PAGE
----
Sir Thomas Browne, in his Dedicatory Epistle to Hydriotaphia, Urne-Burial, wonders, "But who knows the fate of his bones, or how often he is to be buried? Who hath the oracle of his ashes, or whither they are to be scattered?" These questions highlight the tensions ever-present within Browne's work between ephemeral meaning and enduring materiality. By asking the ashes to speak, and thus to pronounce meaning, Browne's text insists upon the afterlife of the material, its slippage across the boundaries between life and death, past and present. In this, Hydriotaphia, embodies an Early Modern concern with history and the body by taking the present moment as one constantly inflected by an unknowable past while also anticipating an indeterminate future.
Here by the Sea and Sand: A symposium on the album and film Quadrophenia
Brighton and Sussex 10-11th July.
Participants include Franc Roddam (director of Quadrophenia) and James Wood (Harvard University, the New Yorker).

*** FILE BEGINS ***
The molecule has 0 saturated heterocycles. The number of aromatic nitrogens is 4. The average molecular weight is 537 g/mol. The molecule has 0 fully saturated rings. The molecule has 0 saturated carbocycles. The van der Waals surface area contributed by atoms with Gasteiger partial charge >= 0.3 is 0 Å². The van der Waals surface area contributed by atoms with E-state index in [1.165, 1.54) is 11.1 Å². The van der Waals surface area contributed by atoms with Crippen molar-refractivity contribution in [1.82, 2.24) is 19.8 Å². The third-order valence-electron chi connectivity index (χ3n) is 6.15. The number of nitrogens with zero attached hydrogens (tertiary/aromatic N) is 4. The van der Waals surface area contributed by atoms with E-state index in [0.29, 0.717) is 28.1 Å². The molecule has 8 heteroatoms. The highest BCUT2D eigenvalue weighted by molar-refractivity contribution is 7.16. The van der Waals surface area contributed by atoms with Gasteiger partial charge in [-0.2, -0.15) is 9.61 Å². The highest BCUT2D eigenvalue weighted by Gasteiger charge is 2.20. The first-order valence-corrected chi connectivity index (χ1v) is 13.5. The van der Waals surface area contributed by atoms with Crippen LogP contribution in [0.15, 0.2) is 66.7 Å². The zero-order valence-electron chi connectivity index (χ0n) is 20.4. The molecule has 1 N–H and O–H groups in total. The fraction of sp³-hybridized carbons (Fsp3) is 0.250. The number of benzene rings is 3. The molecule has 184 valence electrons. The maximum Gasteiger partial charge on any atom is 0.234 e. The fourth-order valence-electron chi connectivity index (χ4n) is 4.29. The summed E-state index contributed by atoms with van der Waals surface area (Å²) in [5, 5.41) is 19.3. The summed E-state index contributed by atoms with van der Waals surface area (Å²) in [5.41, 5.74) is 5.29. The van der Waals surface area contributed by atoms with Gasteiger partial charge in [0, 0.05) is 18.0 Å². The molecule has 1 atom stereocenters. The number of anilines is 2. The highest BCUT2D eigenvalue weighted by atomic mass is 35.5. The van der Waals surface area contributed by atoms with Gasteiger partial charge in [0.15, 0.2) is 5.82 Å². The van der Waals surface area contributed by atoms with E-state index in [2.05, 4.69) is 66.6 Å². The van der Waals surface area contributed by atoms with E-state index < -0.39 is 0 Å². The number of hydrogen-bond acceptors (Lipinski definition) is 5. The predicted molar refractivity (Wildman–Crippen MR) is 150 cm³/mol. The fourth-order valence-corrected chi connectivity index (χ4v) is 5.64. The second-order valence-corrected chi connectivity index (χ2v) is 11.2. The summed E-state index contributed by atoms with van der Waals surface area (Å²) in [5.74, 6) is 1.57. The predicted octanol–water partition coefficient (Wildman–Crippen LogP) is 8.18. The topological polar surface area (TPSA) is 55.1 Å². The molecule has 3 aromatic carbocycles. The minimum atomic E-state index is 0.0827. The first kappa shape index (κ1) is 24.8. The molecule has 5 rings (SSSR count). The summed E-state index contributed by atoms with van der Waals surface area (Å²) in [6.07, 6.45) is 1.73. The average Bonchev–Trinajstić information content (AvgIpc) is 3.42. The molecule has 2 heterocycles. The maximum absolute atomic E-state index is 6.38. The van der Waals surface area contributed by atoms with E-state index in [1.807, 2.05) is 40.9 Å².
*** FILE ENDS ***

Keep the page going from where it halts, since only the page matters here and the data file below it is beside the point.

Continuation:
This call for papers is for contributions to an edited collection of essays on the life and work of Black and British writer Bernadine Evaristo.
Women's writing has a long history of articulating under-expressed experiences and responding to the dominant paradigms of the day. Early projects such as Christine de Pizan's The Book of the City of Ladies (1405) and Mary Wollstonecraft's A Vindication of the Rights of Woman (1792) exemplify the complex and intriguing work created by female artists and intellectuals. Further, to examine American black women's writing is to not only outline the traditions of African American literature and American literature, but it allows one to gain a deeper understanding of our shared culture.
I seek contributors to an edited collection focused on the intersection between disability studies and literary ecology, particularly as it plays out in American literature and culture. More specifically, the collection will investigate the role that literary ecology plays in upholding what might be called the ecosomatic paradigm. As a theoretical framework, the ecosomatic paradigm underscores the dynamic and inter-relational (and thereby ecological) process wherein human mind-bodies interface with the places, both built and wild, they inhabit.